Wednesday, July 06, 2011


An Imaginary Obituary for the American Church

Today we mourn the passing of a beloved woman, The American Church, who has been with us for many years. Although, no one knows for sure how old she was since her birth records were lost long ago during a contentious Wednesday night business meeting and ice cream social.

She will be remembered as having cultivated such valuable lessons as ‘God Bless America’, ‘The Pursuit of Happiness’ and ‘God helps those who help themselves’.

The American Church lived by simple, sound financial policies such as tithing the gross and not the net, and being a good steward of her money by not giving to the homeless who would probably only use it to buy beer anyway.

She was also known for her reliable growth strategies including the importance of attracting more young married couples than the church down the street and the need for great youth programs, a killer worship band and free designer coffee in the atrium.

Her health began to deteriorate rapidly when well-intentioned but misguided practices began to be observed. Reports include times where she turned away those who came to her in need of bread, or shelter because their giving records were inconsistent. Although she reportedly spent millions on new buildings for herself, paved bigger parking lots for her friends, and purchased numerous plasma screen televisions and playstations for the youth room.

The American Church lost further ground when she abandoned the power of the Gospel to transform people’s hearts and minds through love and instead turned to political means in a desperate attempt to change the laws of the land to create a more comfortable environment for herself to live in.

Her health declined even further when her organs began to shut down until only one, smaller organ was left to perform all bodily functions by itself. Eventually, that organ collapsed and sadly the rest of her organs were too weak to operate as expected.

The American Church lost the will to live early on as the Ten Commandments became more important to her than her husband's love. Many cite her decision to become more businesslike as an indication of her dwindling mental capacities. As the economy collapsed, she also began to grow weaker and found herself unable to take care of herself or to fulfill her long-forgotten mission to continue the tradition of extravagant love demonstrated so famously by her husband many years ago.

As her assets began to shrink, so too did her effectiveness.

The American Church took several beatings when her representatives over the years were often caught in hypocrisy and greed. Some of these even contradicted her husband, Jesus, concerning wealth, poverty, love, forgiveness, and judgment. Others were better about saying the right things, but sadly not many of them actually followed through.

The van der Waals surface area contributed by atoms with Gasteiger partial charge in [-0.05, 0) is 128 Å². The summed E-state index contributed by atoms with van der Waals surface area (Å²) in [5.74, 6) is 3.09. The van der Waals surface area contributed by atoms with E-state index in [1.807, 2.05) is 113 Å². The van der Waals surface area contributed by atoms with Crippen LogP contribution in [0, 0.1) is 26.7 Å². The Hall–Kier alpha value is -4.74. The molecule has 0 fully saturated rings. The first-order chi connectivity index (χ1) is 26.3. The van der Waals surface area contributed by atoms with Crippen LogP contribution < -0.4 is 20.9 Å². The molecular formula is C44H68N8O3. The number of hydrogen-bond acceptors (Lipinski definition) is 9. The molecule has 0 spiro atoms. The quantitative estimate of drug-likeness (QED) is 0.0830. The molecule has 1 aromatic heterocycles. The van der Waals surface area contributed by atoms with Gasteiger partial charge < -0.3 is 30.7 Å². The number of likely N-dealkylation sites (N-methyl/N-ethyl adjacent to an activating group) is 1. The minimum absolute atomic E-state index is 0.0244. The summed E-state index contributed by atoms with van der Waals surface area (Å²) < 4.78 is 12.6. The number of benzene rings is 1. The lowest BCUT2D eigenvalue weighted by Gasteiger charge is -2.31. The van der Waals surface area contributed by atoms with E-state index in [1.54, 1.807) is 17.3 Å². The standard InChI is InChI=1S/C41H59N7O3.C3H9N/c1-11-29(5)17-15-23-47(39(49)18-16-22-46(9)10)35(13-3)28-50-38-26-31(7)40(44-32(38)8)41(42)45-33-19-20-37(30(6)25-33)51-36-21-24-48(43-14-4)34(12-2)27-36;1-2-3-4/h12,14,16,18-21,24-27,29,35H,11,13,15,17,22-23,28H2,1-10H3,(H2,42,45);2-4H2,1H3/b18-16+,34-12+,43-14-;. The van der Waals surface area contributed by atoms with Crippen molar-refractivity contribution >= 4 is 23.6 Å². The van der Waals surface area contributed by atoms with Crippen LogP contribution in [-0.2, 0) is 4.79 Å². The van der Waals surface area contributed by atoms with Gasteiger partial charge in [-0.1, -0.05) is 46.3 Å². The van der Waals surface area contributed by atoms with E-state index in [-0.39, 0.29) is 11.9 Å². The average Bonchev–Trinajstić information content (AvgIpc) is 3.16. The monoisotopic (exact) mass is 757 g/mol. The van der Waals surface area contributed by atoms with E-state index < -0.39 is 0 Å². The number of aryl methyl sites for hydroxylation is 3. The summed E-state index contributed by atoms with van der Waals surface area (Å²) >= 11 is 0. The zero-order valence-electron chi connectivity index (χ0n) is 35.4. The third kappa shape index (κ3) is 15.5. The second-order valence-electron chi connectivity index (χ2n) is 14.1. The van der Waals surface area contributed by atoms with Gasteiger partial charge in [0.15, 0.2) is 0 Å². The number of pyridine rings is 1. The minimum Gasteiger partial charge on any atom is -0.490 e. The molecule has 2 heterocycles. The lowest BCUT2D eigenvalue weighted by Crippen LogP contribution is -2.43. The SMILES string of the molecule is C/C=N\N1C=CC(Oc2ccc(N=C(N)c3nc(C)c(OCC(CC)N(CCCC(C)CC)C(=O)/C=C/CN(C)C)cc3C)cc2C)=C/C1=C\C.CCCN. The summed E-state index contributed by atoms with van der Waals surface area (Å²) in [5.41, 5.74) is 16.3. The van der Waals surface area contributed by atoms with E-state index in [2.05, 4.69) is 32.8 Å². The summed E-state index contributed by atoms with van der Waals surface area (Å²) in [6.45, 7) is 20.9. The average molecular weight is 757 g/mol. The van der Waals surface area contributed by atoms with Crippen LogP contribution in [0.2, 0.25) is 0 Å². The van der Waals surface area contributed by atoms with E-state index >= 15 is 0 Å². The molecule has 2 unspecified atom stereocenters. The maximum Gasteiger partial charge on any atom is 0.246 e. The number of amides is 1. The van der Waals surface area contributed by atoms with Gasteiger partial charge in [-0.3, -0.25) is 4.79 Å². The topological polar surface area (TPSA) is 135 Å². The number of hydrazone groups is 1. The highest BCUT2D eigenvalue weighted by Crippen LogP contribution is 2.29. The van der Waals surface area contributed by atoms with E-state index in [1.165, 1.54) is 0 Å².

The American Church finally expired after an overwhelming number of her children grew tired of bank rolling the ever-increasing cost of keeping her on life support and pulled the plug. She died almost instantly. Her husband, Jesus was not available for comment.

Not many attended her funeral because so few realized she was gone and she didn’t really know her neighbors. If you still remember her pass this on. If not, join the majority and go on with your life.

In lieu of flowers the family asks that you read the New Testament and attempt to follow the instructions of her husband, Jesus.

After the poem, “An Obituary for Common Sense” found

Inspired by Mike Breen's article, "Obituary for the American Church"


1 comment:

Chad Myhre said...

Maybe this is prophetic... or just wishful thinking.

Unfortunately, the American Church you describe is thriving. It has, in many ways and places, grown beyond its design. (kind of like a mustard plant that grows into a vulture perch). The new phenomenon of the 'mega church' is booming. It is personality driven. It brags about the blessing of God in terms of dollars and head counts. It is run like a corporation. The spiritual leaders are unattainable, (but you can leave a message with their secretaries). The option of splitting up the beast and planting more smaller, koinonia-friendly fellowships is considered threatening.

I'll admit, that ministry still happens in many of these places. People still grow. The huge challenges of providing fellowship are sometimes met. The poor and needy are taken care of. The gospel is preached... -there are exceptions...(I know of mega churches that never tried to be mega churches... and don't follow the business model to maintain it), but as a whole, the grossly obese American mega-corporation church is alive and well.